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A Kaali-Peeli Bombay Taxi Wins the Race and How!

Join the exciting ride with Alok Kejriwal in Getting Dressed and Parking Cars. The book takes us into the world of Games2win, a startup that dreams big in the gaming world. Imagine creating a game inspired by the crazy streets of Mumbai and the Iconic Kaali-Peeli Bombay taxi– it’s all part of the fun!

Read this exclusive excerpt for a quick ride in the taxi that’s set to win the race.

Put your seatbelts on!

Getting Dressed and Parking Cars
Getting Dressed and Parking Cars || Alok Kejriwal



I quietly assembled a small team from my previous companies to fire up the Games2win engines and was happy to see how excited they all were. My team and I had been involved in client service for years, and we were yearning to get started on building our own products.


I again turned to my colleague Dinesh Gopalakrishnan and decided he would be responsible for the car games vertical. My instructions to him were clear—‘Dinu, you need to start making brand new parking and driving games. They need to be casual, differentiated and fun. Also, I need at least ten unique titles split equally between the two types. So, step on the pedal and hit the road now (pun intended)!’ Dinesh was excited and went all in.


Before mandating Dinesh to make casual car games, I had thought very hard about the genre. How could I make driving and parking games ‘easy to play, but impossible to master’ (the magical recipe for creating great games)? What would make these games sticky and addictive despite being casual and snacky (meant to be played for short periods)?


My insight came quickly.
Real-life driving was the best reference!


In the real world, we drive or travel in a car from Point A to Point B without colliding with vehicles, objects or pedestrians. It’s impossible to imagine driving in the real world while having mini accidents on the way.


Leveraging this insight, I decided to build online car games with the opposite scenario. I wanted our online car games to be designed such that it would be impossible for a first-time player to navigate the car without an accident.


In the online game, while navigating congested roads and avoiding collisions with other vehicles, obstacles, pedestrians etc., players would not be able to complete a mission on the first attempt. After trying and losing the first time, the player would wish they had been more careful and would take another stab at playing the level.


Having bettered themselves, even if the player succeeded in winning the first level, the next level would be designed to ensure that a steep learning curve would be required to pass that level (play multiple times). The rest of the levels would gradually get harder and harder.


I was implementing the golden ‘easy to play, impossible to master’ game-level design mantra to make my first set of games.


Using this principle, a simple, well-designed game with minimum content could deliver multiple gameplays while providing endless entertainment to the player.

After understanding my design concept, Dinesh took up the task seriously and started game creation.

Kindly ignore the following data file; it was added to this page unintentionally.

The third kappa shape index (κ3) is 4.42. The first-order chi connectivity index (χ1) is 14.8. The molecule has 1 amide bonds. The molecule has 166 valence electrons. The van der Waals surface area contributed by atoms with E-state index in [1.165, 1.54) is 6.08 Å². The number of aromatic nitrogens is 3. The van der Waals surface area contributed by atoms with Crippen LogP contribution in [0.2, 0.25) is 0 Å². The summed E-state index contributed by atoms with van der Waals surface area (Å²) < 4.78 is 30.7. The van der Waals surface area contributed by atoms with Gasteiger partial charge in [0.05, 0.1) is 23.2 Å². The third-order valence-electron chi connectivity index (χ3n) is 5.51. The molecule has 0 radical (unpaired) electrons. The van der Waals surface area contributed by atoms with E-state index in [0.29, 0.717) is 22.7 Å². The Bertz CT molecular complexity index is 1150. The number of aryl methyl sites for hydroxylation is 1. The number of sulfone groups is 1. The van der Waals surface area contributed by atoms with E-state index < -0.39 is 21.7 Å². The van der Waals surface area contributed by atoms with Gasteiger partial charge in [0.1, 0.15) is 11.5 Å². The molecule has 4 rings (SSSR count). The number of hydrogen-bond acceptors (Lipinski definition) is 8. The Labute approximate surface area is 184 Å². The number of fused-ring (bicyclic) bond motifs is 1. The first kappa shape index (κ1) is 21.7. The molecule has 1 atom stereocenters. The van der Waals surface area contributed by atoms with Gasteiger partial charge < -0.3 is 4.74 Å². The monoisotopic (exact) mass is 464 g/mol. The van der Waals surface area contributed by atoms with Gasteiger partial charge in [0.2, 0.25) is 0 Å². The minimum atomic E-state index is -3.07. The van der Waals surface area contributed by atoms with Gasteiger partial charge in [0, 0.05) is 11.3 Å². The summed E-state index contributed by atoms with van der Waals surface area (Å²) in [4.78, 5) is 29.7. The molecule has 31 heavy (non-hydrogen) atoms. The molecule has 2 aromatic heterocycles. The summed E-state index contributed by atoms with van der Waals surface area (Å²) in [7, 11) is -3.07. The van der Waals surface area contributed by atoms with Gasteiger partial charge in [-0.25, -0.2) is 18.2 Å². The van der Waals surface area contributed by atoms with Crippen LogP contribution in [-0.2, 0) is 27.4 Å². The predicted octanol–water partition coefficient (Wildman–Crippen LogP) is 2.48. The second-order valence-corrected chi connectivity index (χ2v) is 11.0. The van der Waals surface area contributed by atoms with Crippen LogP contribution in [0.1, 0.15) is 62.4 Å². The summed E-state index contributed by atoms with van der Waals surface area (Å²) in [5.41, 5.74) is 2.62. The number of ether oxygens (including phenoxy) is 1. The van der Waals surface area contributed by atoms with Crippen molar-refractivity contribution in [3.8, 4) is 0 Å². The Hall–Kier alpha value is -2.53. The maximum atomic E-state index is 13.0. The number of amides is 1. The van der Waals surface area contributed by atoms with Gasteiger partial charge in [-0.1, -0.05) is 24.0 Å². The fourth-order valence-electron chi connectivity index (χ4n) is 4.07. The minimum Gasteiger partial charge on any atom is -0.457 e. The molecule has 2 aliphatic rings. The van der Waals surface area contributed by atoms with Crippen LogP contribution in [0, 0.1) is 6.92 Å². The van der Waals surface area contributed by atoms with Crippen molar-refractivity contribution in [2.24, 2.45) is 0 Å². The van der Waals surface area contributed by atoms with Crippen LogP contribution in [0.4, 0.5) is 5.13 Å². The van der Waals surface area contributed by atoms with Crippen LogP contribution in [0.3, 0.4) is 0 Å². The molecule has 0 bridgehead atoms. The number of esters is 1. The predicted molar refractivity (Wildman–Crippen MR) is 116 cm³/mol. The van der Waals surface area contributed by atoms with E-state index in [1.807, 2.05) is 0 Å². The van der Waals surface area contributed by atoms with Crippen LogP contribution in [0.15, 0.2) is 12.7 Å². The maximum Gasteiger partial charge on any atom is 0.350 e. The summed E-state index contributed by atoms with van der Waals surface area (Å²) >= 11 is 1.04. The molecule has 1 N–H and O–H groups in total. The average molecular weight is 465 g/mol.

When we began thinking creatively for these car games, one exciting idea we devised together was a game called ‘Bombay Taxi’. The idea’s genesis was the streets of Mumbai. The ubiquitous black and yellow or kaali-peeli taxis, as they are fondly called, were unmissable and distinctly Mumbai.


If you haven’t sat in a Mumbai taxi, you should bump it up to the top of your list of must-dos. The varied interiors, stickers, idols of gods of all religions perched in the centre of the dashboard, and the beads, malas and flowers dangling from every available hook in the front section will awe you. And at night, the interior lights and illuminations on offer can give the world’s best designers a run for their money! Unsurprisingly, the first ever Apple store in India, which opened in 2023, is located in Mumbai and has drawn strong design inspiration from the inimitable kaalipeeli taxis!


Driving in Mumbai is hard. It means being super adept at navigating choking traffic, narrow roads, marriage, funeral and religious processions, avoiding crater-sized potholes, driving through flooded streets, zip-zapping two and three-wheelers and obeying all traffic rules and signals.


I often tell people, ‘If you can drive a car in Mumbai, you can drive a car anywhere in the world!’


The reality of Mumbai driving became our game design, and Dinesh created different types of Bombay taxis (typically, older generation Fiat cars, small SUVs and mini cars) with distinctive stylizations. He designed terrific ‘street levels’ in Mumbai that featured fisherwomen selling their wares on the road, confusing railway crossings, kids playing cricket on the main streets, hawkers selling their
wares almost everywhere, cows doing their own thing, food sellers, handcart pullers and the notorious ‘three-wheeler’ drivers, all contributing to the confusion and chaos that embodies the Maximum City .


Dinesh also amazingly recreated the sounds of Mumbai roads, featuring a cacophony of cars honking, hawkers shouting, trains, buses and trucks blowing their horns, street music and other typical Mumbai sounds.


The final car-driving game he produced was fantastic. The moment I started playing it, I couldn’t stop. When I finally did, about forty minutes had passed!


No sooner did the game go live on than it became a super hit! It was bound to be.



Get your copy of Getting Dressed and Parking Cars by Alok Kejriwal wherever books are sold.

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